/ 26 October 2015

TUT suspends classes as students continue protest

Students at Tshwane University of Technology continue their protest to have management hear their demands.
Students at Tshwane University of Technology continue their protest to have management hear their demands.

Students at the Tshwane University of Technology (TUT) had blocked entrance and exit points of the campus, protesting management’s failure to address a memorandum that they were handed.

The situation had calmed down when the Mail & Guardian arrived on campus. 

Management said it hopes operations would return to normality on Wednesday. Speaking outside main campus in Pretoria West university, spokesperson Willa de Ruyter said management suspended classes following disruptions.

“Management this morning decided to suspend activities again for another two days and that was after monitoring the situation. In the interest of staff and students, we decided to suspend activities. It’s expected that everyone will be back on the 28th of October [Wednesday],” de Ruyter told the Mail & Guardian. 

Protests at TUT and other institutions including Wits University and the University of Pretoria continued despite an announcement by President Jacob Zuma last Friday that vice-chancellors agreed to stop the hike on fees next year. Both Wits and the University of Pretoria were also closed on Monday. 

De Ruyter said they had hoped things would be back to normal following the announcement. Like majority of institutions in the country, TUT was closed for most of last week. 

“It’s not clear what caused disruptions this morning. There are talks between the central student representative council and management under way,” de Ruyter said.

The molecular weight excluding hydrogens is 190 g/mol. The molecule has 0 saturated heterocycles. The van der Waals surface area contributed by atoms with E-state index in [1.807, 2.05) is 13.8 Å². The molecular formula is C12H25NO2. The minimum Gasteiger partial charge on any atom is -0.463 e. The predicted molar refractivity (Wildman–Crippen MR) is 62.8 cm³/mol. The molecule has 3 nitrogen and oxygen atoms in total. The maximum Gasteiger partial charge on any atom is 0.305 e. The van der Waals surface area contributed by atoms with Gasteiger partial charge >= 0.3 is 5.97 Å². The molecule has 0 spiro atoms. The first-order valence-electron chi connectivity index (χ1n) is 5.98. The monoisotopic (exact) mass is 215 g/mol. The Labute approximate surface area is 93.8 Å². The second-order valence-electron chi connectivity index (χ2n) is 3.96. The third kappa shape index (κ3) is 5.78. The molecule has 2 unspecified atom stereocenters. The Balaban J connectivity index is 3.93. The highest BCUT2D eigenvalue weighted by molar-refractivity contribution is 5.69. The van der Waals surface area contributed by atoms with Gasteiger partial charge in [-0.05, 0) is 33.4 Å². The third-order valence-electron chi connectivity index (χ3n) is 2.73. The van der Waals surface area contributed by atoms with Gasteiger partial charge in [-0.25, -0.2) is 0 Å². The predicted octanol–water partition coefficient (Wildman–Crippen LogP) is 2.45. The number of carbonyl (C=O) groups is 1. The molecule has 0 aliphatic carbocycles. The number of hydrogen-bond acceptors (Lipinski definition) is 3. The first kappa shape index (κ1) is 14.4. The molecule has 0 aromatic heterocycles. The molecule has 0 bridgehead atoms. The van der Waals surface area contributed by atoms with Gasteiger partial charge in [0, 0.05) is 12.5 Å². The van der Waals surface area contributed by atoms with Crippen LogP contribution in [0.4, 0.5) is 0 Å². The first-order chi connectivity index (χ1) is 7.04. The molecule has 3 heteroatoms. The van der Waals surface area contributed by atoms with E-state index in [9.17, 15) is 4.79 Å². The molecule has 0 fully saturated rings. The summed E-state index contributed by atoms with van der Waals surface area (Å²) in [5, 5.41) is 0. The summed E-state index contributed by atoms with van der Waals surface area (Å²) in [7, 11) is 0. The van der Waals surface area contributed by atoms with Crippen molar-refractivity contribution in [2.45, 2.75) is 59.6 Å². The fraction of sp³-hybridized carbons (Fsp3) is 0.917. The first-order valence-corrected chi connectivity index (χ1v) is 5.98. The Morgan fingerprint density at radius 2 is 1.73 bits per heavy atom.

TUT student leaders said management had not addressed demands they raised in a memorandum prior to Zuma’s announcement on Friday.

“Look, before we went to the ‘fees must fall’ march we had a memorandum that we submitted on campus issues,” Monkie Maluleka, campus chairperson of the South African Students Congress (Sasco) told the M&G. 

He said these demands included funding of students who were left out of National Students Financial Aid Scheme (NSFAS) earlier in the year. “They were told NSFAS funds had been depleted. That memorandum was not entertained,” said Maluleka.

The memorandum also demanded upgrade of security on campus and cafeteria health standards, Maluleka said.

De Ruyter said it was in best interest of students that they now go back to class. “We need to get students back in the classroom. They need to be able to complete their academic year successfully.

“TUT is a people’s university. We have [a] lot of students who come from disadvantaged backgrounds, so we have sympathy to their financial situation. 

“However, the institution is dependent on its financial suitability on government grants and student fees. Those are the things that are being discussed with the central SRC at present.”

Wits management said on Monday it had committed to nine measures in a bid to get the academic programme back on track. 

One of these was that “there will be no increase in fees for 2016” at Wits. “This means that academic, residence and any other fees will not be increased. 

“The Presidency has agreed to underwrite the cost of this, provided that the university make some contribution,” said vice-chancellor Adam Habib in a statement. 

He said management was also prepared to address the increase in the registration fee payment. Students are up in arms of decision to increase registration fee to just under R10 000 next year. 

Habib added that the university’s executive recognised that the practice of outsourcing of support staff at Wits was “exploitative”. Students are demanding the institution abolishes outsourcing. 

Wits will establish an internal commission that will “investigate the effects of outsourcing services on the university, the cost structures associated with insourcing and possible alternative models”, Habib said. 

“On the basis of this, the academic programme must resume on Tuesday, 27 October 2015. It is imperative that we do not lose the academic year and jeopardise the future potential careers of our students,” Habib said.